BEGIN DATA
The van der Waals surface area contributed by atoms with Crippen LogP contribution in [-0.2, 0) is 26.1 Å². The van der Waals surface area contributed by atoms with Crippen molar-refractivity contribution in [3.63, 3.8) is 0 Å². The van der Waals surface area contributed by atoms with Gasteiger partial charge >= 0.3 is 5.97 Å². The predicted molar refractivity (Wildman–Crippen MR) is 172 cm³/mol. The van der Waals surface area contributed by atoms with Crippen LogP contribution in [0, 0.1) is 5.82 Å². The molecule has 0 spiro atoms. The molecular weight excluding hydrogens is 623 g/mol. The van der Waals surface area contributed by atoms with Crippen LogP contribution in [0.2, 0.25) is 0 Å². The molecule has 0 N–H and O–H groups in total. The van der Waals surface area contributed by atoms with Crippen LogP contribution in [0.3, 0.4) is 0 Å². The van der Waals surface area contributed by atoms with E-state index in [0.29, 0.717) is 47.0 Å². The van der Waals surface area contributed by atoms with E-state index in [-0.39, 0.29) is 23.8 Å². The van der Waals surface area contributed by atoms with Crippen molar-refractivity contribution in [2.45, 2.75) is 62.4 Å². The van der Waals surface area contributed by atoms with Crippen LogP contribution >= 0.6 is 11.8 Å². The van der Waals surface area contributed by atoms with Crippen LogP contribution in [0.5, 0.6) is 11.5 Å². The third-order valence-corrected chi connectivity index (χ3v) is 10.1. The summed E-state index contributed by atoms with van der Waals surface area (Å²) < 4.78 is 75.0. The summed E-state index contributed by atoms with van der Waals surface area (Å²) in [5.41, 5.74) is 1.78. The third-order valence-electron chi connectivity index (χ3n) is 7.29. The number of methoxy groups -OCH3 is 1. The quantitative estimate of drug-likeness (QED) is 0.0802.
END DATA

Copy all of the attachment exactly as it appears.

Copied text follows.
The van der Waals surface area contributed by atoms with Crippen LogP contribution in [-0.2, 0) is 26.1 Å². The van der Waals surface area contributed by atoms with Crippen molar-refractivity contribution in [3.63, 3.8) is 0 Å². The van der Waals surface area contributed by atoms with Gasteiger partial charge >= 0.3 is 5.97 Å². The predicted molar refractivity (Wildman–Crippen MR) is 172 cm³/mol. The van der Waals surface area contributed by atoms with Crippen LogP contribution in [0, 0.1) is 5.82 Å². The molecule has 0 spiro atoms. The molecular weight excluding hydrogens is 623 g/mol. The van der Waals surface area contributed by atoms with Crippen LogP contribution in [0.2, 0.25) is 0 Å². The molecule has 0 N–H and O–H groups in total. The van der Waals surface area contributed by atoms with Crippen LogP contribution in [0.3, 0.4) is 0 Å². The van der Waals surface area contributed by atoms with E-state index in [0.29, 0.717) is 47.0 Å². The van der Waals surface area contributed by atoms with E-state index in [-0.39, 0.29) is 23.8 Å². The van der Waals surface area contributed by atoms with Crippen molar-refractivity contribution in [2.45, 2.75) is 62.4 Å². The van der Waals surface area contributed by atoms with Crippen LogP contribution >= 0.6 is 11.8 Å². The van der Waals surface area contributed by atoms with Crippen LogP contribution in [0.5, 0.6) is 11.5 Å². The third-order valence-corrected chi connectivity index (χ3v) is 10.1. The summed E-state index contributed by atoms with van der Waals surface area (Å²) < 4.78 is 75.0. The summed E-state index contributed by atoms with van der Waals surface area (Å²) in [5.41, 5.74) is 1.78. The third-order valence-electron chi connectivity index (χ3n) is 7.29. The number of methoxy groups -OCH3 is 1. The quantitative estimate of drug-likeness (QED) is 0.0802.